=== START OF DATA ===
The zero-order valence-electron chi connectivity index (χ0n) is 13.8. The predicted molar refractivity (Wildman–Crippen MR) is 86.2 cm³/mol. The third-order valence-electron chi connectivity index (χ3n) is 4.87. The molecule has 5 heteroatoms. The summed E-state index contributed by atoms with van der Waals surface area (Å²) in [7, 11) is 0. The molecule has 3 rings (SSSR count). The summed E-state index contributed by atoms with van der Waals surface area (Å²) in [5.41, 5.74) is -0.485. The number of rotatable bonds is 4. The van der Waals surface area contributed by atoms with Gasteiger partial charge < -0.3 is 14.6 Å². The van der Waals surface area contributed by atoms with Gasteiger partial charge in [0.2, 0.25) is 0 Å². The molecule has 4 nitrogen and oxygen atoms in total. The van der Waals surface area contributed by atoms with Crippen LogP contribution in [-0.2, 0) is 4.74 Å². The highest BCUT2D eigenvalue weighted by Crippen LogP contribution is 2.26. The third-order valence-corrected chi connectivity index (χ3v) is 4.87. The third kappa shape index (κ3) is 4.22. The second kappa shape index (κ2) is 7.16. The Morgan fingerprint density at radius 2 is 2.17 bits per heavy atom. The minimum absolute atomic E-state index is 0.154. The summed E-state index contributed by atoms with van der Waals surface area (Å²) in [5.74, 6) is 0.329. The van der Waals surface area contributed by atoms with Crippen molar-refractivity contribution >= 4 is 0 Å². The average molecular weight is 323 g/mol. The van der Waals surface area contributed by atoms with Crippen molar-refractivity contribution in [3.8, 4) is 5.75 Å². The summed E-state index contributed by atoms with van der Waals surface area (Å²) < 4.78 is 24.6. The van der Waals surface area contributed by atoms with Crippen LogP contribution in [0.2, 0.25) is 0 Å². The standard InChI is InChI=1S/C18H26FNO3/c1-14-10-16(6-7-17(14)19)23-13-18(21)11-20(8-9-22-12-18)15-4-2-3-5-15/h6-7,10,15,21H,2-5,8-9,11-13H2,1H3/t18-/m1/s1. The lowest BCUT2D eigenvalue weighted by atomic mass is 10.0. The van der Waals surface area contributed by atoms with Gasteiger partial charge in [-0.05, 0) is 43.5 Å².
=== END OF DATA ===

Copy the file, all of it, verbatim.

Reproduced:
The zero-order valence-electron chi connectivity index (χ0n) is 13.8. The predicted molar refractivity (Wildman–Crippen MR) is 86.2 cm³/mol. The third-order valence-electron chi connectivity index (χ3n) is 4.87. The molecule has 5 heteroatoms. The summed E-state index contributed by atoms with van der Waals surface area (Å²) in [7, 11) is 0. The molecule has 3 rings (SSSR count). The summed E-state index contributed by atoms with van der Waals surface area (Å²) in [5.41, 5.74) is -0.485. The number of rotatable bonds is 4. The van der Waals surface area contributed by atoms with Gasteiger partial charge < -0.3 is 14.6 Å². The van der Waals surface area contributed by atoms with Gasteiger partial charge in [0.2, 0.25) is 0 Å². The molecule has 4 nitrogen and oxygen atoms in total. The van der Waals surface area contributed by atoms with Crippen LogP contribution in [-0.2, 0) is 4.74 Å². The highest BCUT2D eigenvalue weighted by Crippen LogP contribution is 2.26. The third-order valence-corrected chi connectivity index (χ3v) is 4.87. The third kappa shape index (κ3) is 4.22. The second kappa shape index (κ2) is 7.16. The Morgan fingerprint density at radius 2 is 2.17 bits per heavy atom. The minimum absolute atomic E-state index is 0.154. The summed E-state index contributed by atoms with van der Waals surface area (Å²) in [5.74, 6) is 0.329. The van der Waals surface area contributed by atoms with Crippen molar-refractivity contribution >= 4 is 0 Å². The average molecular weight is 323 g/mol. The van der Waals surface area contributed by atoms with Crippen molar-refractivity contribution in [3.8, 4) is 5.75 Å². The summed E-state index contributed by atoms with van der Waals surface area (Å²) < 4.78 is 24.6. The van der Waals surface area contributed by atoms with Crippen LogP contribution in [0.2, 0.25) is 0 Å². The standard InChI is InChI=1S/C18H26FNO3/c1-14-10-16(6-7-17(14)19)23-13-18(21)11-20(8-9-22-12-18)15-4-2-3-5-15/h6-7,10,15,21H,2-5,8-9,11-13H2,1H3/t18-/m1/s1. The lowest BCUT2D eigenvalue weighted by atomic mass is 10.0. The van der Waals surface area contributed by atoms with Gasteiger partial charge in [-0.05, 0) is 43.5 Å².